The University of Lynchburg announced Wednesday an initiative it hopes will help the city thrive: Lynchburg Tomorrow.
The project, housed by the university, looks to identify and meet the needs of the city by bringing together organizations, nonprofits, agencies, schools, faith-based institutions, businesses, citizens and other resources.
Alison Morrison-Shetlar, president of the university, said the collaborative initiative has been in the works for much of her nearly one-year tenure with the university.
“Lynchburg Tomorrow is about leveraging resources through a collective impact and asset development model to support the success of the city,” Morrison-Shetlar said.
Steered by a committee of city and university leaders, Lynchburg Tomorrow will first work to support the city’s strategic plan by directly addressing three areas of need: access to healthy food, affordable health care and leadership development.
The Lynchburg Plan, a work plan outlining the city’s plans and goals for fiscal years 2020-2024, calls on institutions in the city to step up and try to make a difference in the community, said Roger Jones, co-director of the Center for Education and Leadership, associate provost and dean of graduate studies, and director of the Doctor of Education in Leadership Studies program at the University of Lynchburg. Jones is a member of Lynchburg Tomorrow’s steering committee.
“It’s been a long-time dream of many of us for the University of Lynchburg to really establish itself as a really core anchor institution within the city of Lynchburg,” Jones said. “And that’s what we want to do as a university is step up as an anchor institution and solidify our presence by helping city council, city government, schools, organizations ... to really drive this city.”
Through hands-on service as well as data analysis and research, Lynchburg Tomorrow is working to identify areas in the city where food insecurity and lack of access to health care are most prevalent, and reimagine ways to use community resources and partnerships to address those issues.
“This is not in the talking stages anymore,” Jones said. “This is actually creating an opportunity for the University of Lynchburg to be actively engaged in very meaningful ways.”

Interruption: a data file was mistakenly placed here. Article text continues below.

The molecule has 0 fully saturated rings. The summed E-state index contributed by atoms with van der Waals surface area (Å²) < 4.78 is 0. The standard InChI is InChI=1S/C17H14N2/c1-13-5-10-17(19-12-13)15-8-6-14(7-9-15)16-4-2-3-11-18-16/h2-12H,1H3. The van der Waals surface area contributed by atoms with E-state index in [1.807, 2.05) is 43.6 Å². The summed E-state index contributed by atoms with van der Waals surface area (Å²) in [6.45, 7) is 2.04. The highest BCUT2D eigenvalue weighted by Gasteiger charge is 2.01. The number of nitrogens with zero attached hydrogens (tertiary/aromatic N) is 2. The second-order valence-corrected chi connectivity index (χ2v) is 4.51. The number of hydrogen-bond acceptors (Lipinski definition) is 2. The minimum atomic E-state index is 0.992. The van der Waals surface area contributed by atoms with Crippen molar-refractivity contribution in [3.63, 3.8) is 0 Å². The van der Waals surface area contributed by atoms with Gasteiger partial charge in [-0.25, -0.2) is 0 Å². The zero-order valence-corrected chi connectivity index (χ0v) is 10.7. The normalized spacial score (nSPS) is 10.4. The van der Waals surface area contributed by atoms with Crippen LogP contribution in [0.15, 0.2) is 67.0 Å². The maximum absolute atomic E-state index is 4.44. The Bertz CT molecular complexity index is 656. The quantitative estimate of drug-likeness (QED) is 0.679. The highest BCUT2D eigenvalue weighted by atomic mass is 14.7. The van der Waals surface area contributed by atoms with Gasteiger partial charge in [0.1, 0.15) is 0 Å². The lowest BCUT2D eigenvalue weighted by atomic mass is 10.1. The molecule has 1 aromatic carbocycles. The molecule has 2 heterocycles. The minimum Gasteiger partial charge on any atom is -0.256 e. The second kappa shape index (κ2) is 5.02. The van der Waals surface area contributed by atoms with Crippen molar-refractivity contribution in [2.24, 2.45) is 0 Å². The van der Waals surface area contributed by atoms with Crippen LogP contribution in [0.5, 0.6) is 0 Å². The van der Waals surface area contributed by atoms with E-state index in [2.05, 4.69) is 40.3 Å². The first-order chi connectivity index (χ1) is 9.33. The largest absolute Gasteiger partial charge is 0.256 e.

The initiative already has seen some tangible results, including a food security evaluation project that resulted in providing funding from the Greater Lynchburg Community Foundation to five nonprofits: Red Truck Ministries, Meals on Wheels of Greater Lynchburg, Blue Ridge Area Food Bank, Lynchburg Grows and Lynchburg Daily Bread.
Bill Bodine, president of the Greater Lynchburg Community Foundation, said the foundation provides about $2 million in grants to the region annually. Becoming involved with Lynchburg Tomorrow’s efforts, Bodine said the foundation can ensure its participation goes further than writing checks.
“This effort is critically important to us, to me and to our donors, in terms of making sure that we not only give out the checks in the hope that we are improving things, but that we can measure our progress,” Bodine said.
Another member of Lynchburg Tomorrow’s steering committee is Owen Cardwell, co-director of the Center for Education and Leadership and Rosel Schewel Distinguished Chair in Education at the university and pastor of Diamond Hill Baptist Church. Cardwell said Lynchburg Tomorrow is working to identify 25 “potential and emerging leaders” in the Diamond Hill and White Rock Hill neighborhoods to participate in leadership development training so they can become more empowered to lead their communities.
Crystal Edwards, superintendent of Lynchburg City Schools, said the initiative pairs well with the schools’ desire to engage its families and the community.
“If this pandemic taught us anything, it taught us the need to be collaborative,” Edwards said.
Edwards said students spend seven hours in school each day and ideally get eight hours of sleep, which leaves nine hours where students are with their families or in the community. She said by working with local neighborhood leaders, this initiative will help the division remove obstacles and barriers to student success, such as food insecurity and access to health care — two of Lynchburg Tomorrow’s focuses.
Edwards also said the schools’ community, students and faculty will benefit from the leadership development aspect of Lynchburg Tomorrow.
Lynchburg Tomorrow also is working with the Community Access Network to place faculty and students from the university’s School of PA Medicine at the nonprofit to help expand and improve care.
Morrison-Shetlar said the initiative currently has more than $10,000 in funding from the university, the Greater Lynchburg Community Foundation and local businesses, such as BWX Technologies. She said she hopes more local businesses and organizations will donate financially, or in the form of time, resources or volunteers as the collaboration grows. The initiative initially was called “Lynchburg Together,” but ultimately Morrison-Shetlar said, “Lynchburg Tomorrow” is a reflection of the initiative’s vision to work together to move the city forward.
“We have a dream. We have a vision that the city of Lynchburg, with help from all of us, can be a premier, mid-sized, urban city in this country that is a model for every other mid-sized, urban city in the United States,” Jones said.
“It’s been a long-time dream of many of us for the University of Lynchburg to really establish itself as a really core anchor institution within the city of Lynchburg. And that’s what we want to do as a university is step up as an anchor institution and solidify our presence by helping city council, city government, schools, organizations ... to really drive this city.”
— Roger Jones, member of Lynchburg Tomorrow’s steering committee